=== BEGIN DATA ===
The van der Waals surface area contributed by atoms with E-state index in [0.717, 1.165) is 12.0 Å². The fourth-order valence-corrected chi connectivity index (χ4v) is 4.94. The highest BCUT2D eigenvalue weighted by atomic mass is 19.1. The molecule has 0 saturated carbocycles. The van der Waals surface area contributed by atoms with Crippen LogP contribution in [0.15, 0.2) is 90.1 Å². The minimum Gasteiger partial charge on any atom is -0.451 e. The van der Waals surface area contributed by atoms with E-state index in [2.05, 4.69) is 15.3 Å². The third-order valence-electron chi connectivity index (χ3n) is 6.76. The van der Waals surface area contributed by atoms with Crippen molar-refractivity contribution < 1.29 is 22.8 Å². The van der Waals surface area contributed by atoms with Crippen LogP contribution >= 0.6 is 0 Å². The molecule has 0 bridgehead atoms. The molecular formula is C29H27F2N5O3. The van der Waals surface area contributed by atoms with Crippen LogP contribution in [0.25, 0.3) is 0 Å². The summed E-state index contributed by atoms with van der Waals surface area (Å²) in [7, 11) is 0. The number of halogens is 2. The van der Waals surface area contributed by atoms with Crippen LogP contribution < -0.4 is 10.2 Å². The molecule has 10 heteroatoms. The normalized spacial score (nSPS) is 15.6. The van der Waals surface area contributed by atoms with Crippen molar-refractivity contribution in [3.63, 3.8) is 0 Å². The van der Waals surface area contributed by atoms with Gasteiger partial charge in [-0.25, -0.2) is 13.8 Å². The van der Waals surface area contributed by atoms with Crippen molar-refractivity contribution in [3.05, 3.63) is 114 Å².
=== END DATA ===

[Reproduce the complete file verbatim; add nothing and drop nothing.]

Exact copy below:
The van der Waals surface area contributed by atoms with E-state index in [0.717, 1.165) is 12.0 Å². The fourth-order valence-corrected chi connectivity index (χ4v) is 4.94. The highest BCUT2D eigenvalue weighted by atomic mass is 19.1. The molecule has 0 saturated carbocycles. The van der Waals surface area contributed by atoms with Crippen LogP contribution in [0.15, 0.2) is 90.1 Å². The minimum Gasteiger partial charge on any atom is -0.451 e. The van der Waals surface area contributed by atoms with E-state index in [2.05, 4.69) is 15.3 Å². The third-order valence-electron chi connectivity index (χ3n) is 6.76. The van der Waals surface area contributed by atoms with Crippen molar-refractivity contribution < 1.29 is 22.8 Å². The van der Waals surface area contributed by atoms with Crippen LogP contribution >= 0.6 is 0 Å². The molecule has 0 bridgehead atoms. The molecular formula is C29H27F2N5O3. The van der Waals surface area contributed by atoms with Crippen LogP contribution in [0.25, 0.3) is 0 Å². The summed E-state index contributed by atoms with van der Waals surface area (Å²) in [7, 11) is 0. The number of halogens is 2. The van der Waals surface area contributed by atoms with Crippen LogP contribution < -0.4 is 10.2 Å². The molecule has 10 heteroatoms. The normalized spacial score (nSPS) is 15.6. The van der Waals surface area contributed by atoms with Crippen molar-refractivity contribution in [3.63, 3.8) is 0 Å². The van der Waals surface area contributed by atoms with Gasteiger partial charge in [-0.25, -0.2) is 13.8 Å². The van der Waals surface area contributed by atoms with Crippen molar-refractivity contribution in [3.05, 3.63) is 114 Å².